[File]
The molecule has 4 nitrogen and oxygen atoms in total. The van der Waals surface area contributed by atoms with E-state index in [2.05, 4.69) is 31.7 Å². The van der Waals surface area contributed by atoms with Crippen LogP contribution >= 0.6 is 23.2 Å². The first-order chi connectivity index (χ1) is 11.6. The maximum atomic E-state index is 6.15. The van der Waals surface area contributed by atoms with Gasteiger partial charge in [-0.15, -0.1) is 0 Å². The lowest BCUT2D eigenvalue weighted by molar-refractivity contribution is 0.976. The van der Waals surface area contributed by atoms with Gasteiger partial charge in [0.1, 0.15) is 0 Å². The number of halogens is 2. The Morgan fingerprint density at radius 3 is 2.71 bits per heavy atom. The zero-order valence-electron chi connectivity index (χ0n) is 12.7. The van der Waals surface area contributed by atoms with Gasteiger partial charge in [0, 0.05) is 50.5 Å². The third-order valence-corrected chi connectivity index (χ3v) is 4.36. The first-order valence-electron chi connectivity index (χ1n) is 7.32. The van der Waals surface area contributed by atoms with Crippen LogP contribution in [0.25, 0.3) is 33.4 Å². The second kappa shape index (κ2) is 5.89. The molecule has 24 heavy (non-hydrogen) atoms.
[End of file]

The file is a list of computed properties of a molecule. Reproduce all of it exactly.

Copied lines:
The molecule has 4 nitrogen and oxygen atoms in total. The van der Waals surface area contributed by atoms with E-state index in [2.05, 4.69) is 31.7 Å². The van der Waals surface area contributed by atoms with Crippen LogP contribution >= 0.6 is 23.2 Å². The first-order chi connectivity index (χ1) is 11.6. The maximum atomic E-state index is 6.15. The van der Waals surface area contributed by atoms with Gasteiger partial charge in [-0.15, -0.1) is 0 Å². The lowest BCUT2D eigenvalue weighted by molar-refractivity contribution is 0.976. The van der Waals surface area contributed by atoms with Gasteiger partial charge in [0.1, 0.15) is 0 Å². The number of halogens is 2. The Morgan fingerprint density at radius 3 is 2.71 bits per heavy atom. The zero-order valence-electron chi connectivity index (χ0n) is 12.7. The van der Waals surface area contributed by atoms with Gasteiger partial charge in [0, 0.05) is 50.5 Å². The third-order valence-corrected chi connectivity index (χ3v) is 4.36. The first-order valence-electron chi connectivity index (χ1n) is 7.32. The van der Waals surface area contributed by atoms with Crippen LogP contribution in [0.25, 0.3) is 33.4 Å². The second kappa shape index (κ2) is 5.89. The molecule has 24 heavy (non-hydrogen) atoms.